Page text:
The Upper East Fork Poplar Creek and Bear Creek continuously transport about 500 pounds of mercury from heavily contaminated soil on the site to downstream areas. The contaminated creeks then feed into the lower Watts Bar reservoir of the Tennessee River and the Clinch River, where tens of tons of mercury have accumulated in sediments. In 2002, nearly 40 percent of the anglers using the Watts Bar Reservoir continued to eat mercury-contaminated fish, despite a public ban on consumption. African-Americans were the least aware of the ban and were the most vulnerable to potential harm.
After recognizing the magnitude of the mercury problem at least 35 years ago, the Energy Department is just beginning to construct a water treatment plant to remove mercury from the contaminated creeks and to reduce offsite mercury run-off. The total cost of mercury cleanup at Y-12 has not been determined. However, it may rival the cleanup costs of profoundly contaminated areas such as the Hanford Site in southeastern Washington state.
The DOE Nuclear Weapons complex, to paraphrase Lincoln, is guilty of “idolatry that practices human sacrifices.”
Cleanup of the entire nuclear weapons complex may eventually be achieved for as little as $400 billion. In the immortal words of the late Senator Everett McKinley Dirksen (R-Ill.), "A billion dollars here, a billion dollars there, and pretty soon you're talking about real money."
I was honored to testify before then-Rep. Al Gore at his July 11, 1983 hearing on the Oak Ridge mercury pollution crisis, which was a classified secret (kept even from President Jimmy Carter and President Reagan according to their Presidential libraries). (I was a deeply closeted, self-denying Gay man of 24: more here).
The month after the hearing, I went on to Memphis State University Law School, and in starting in 1986, clerkships with Judges Charles P. Rippey and Chief Judge Nahum Litt at the U.S. Department of Labor Office of Administrative Law Judges, work at the AFL-CIO Occupational Health Legal Rights Foundation and Government Accountability Project and private practice, including Oak Ridge matters.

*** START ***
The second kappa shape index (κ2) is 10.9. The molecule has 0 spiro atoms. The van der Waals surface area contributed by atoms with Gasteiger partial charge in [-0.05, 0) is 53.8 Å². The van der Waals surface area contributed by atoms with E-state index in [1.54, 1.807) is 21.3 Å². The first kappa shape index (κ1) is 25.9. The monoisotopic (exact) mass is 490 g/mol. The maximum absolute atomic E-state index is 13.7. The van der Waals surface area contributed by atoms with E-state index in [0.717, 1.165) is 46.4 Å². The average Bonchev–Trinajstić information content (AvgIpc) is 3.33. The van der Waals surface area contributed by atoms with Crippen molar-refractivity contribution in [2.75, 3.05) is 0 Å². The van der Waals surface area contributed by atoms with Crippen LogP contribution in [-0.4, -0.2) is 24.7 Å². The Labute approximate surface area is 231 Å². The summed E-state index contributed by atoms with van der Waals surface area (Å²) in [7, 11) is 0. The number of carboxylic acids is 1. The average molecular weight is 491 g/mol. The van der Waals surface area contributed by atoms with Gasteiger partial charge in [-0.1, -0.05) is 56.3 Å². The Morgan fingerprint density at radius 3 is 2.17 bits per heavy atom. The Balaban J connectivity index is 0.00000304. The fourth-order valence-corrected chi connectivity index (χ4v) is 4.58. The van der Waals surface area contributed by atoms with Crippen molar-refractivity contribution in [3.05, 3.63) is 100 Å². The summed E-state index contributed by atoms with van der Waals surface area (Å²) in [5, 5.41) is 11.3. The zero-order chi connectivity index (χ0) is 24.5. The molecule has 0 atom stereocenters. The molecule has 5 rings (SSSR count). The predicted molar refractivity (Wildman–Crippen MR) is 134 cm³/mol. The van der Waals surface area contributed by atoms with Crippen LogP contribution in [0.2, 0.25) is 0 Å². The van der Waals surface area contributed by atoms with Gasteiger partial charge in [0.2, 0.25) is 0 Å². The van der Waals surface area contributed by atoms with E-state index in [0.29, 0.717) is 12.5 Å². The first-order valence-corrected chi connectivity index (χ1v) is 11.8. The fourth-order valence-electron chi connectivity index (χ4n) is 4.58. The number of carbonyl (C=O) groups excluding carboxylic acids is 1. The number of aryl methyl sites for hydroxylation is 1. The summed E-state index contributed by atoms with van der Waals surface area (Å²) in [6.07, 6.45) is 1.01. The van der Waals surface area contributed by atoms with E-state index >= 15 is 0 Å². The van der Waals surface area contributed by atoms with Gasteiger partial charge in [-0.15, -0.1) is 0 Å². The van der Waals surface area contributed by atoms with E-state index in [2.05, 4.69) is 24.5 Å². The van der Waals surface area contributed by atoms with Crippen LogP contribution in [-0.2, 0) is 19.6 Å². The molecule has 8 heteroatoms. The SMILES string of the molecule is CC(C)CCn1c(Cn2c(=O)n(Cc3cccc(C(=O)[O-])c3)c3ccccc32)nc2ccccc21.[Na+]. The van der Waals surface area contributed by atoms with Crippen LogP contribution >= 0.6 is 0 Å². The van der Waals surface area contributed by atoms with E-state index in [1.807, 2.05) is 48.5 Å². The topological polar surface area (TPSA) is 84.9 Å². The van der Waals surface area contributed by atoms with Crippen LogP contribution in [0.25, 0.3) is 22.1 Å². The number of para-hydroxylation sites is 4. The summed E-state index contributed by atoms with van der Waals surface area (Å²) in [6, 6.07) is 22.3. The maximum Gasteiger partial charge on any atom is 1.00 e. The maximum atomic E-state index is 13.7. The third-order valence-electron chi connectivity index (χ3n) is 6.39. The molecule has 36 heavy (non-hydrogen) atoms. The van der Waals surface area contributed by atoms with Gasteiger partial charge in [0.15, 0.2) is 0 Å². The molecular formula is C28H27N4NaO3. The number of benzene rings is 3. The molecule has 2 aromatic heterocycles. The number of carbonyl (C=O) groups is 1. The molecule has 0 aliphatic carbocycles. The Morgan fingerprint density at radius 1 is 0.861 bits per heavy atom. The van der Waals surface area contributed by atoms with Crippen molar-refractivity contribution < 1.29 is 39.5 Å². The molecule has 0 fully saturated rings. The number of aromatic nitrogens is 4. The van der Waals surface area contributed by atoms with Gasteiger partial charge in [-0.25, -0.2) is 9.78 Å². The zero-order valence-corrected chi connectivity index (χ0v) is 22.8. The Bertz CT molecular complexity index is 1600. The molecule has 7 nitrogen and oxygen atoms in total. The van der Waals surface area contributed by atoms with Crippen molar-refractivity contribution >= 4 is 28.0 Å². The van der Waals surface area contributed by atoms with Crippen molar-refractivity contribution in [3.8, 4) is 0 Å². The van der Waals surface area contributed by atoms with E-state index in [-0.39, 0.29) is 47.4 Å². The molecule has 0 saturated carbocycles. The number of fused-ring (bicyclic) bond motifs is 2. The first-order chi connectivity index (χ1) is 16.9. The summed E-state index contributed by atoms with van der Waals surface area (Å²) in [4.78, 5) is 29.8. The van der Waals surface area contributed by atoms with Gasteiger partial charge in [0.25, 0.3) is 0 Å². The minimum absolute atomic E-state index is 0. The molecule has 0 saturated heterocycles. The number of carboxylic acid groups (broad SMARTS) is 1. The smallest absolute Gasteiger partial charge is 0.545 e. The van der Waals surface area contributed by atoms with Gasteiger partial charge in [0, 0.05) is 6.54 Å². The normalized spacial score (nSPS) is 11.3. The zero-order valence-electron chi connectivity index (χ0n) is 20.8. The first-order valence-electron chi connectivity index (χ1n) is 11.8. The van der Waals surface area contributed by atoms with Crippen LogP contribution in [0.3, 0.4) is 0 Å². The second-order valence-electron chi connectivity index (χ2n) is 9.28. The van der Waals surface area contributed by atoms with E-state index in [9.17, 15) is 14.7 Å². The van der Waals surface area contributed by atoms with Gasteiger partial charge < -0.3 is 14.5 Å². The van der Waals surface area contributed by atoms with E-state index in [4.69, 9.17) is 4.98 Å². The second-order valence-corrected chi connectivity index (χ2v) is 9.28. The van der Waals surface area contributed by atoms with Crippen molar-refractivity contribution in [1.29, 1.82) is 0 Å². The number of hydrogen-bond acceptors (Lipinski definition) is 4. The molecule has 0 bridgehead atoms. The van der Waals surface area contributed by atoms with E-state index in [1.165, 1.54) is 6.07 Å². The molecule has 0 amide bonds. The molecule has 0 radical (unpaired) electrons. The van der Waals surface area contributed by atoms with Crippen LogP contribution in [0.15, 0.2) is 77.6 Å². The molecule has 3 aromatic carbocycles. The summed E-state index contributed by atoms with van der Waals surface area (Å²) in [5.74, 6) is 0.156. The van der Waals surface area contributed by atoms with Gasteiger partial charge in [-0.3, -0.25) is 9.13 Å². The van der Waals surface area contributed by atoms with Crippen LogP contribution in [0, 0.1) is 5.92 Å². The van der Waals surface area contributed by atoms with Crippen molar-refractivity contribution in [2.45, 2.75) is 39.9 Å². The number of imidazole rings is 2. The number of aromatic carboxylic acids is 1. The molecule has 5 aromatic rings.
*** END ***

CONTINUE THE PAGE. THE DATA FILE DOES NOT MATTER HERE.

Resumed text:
Today, I am waiting for the Levin College of Law University of Florida to respond re: my five (5) applications to its Environmental and Land Use Planning Law (ELUPL) LL.M. program. I have been filed age, disability and retaliation complaints against the Levin College of Law at the University of Florida, which refuses to meet or interview me. In retaliation, an Assistant Vice President at the University of Florida e-mailed PDF copies of my 52 letters of recommendation to some two dozen people outside the University, including the New York Times, local newspapers, et al. This massive distribution of my educational records by UF (15.7 MB worth) would appear to violate federal protections for student and applicant privacy.
I await an explanation, and my admission to UF's high-calibre environmental law graduate program.
We had a mediation before a Federal Mediation and Conciliation Service mediator on August 25, 2014; our Federal Mediation and Conciliation Service mediator and I were in the conference room at the City Financial Services Building. UF Associate Dean for Academic Affairs Alison Flournoy and a UF attorney were in Gainesville; they literally phoned it in.
The U.S. Department of Education Office for Civil Rights has my age, disability and retaliation complaint under review.
In the immortal words of the soccer cheer invented by an African-American Naval Academy former midshipman, a Memphis law graduate: "I believe that we will win!"
Pope Francis' "Laudato si" encyclical expresses the same thoughts I had 35 years ago today, about humankind turning this frail planet into "a pile of filth."
With your help, "We SHALL overcome!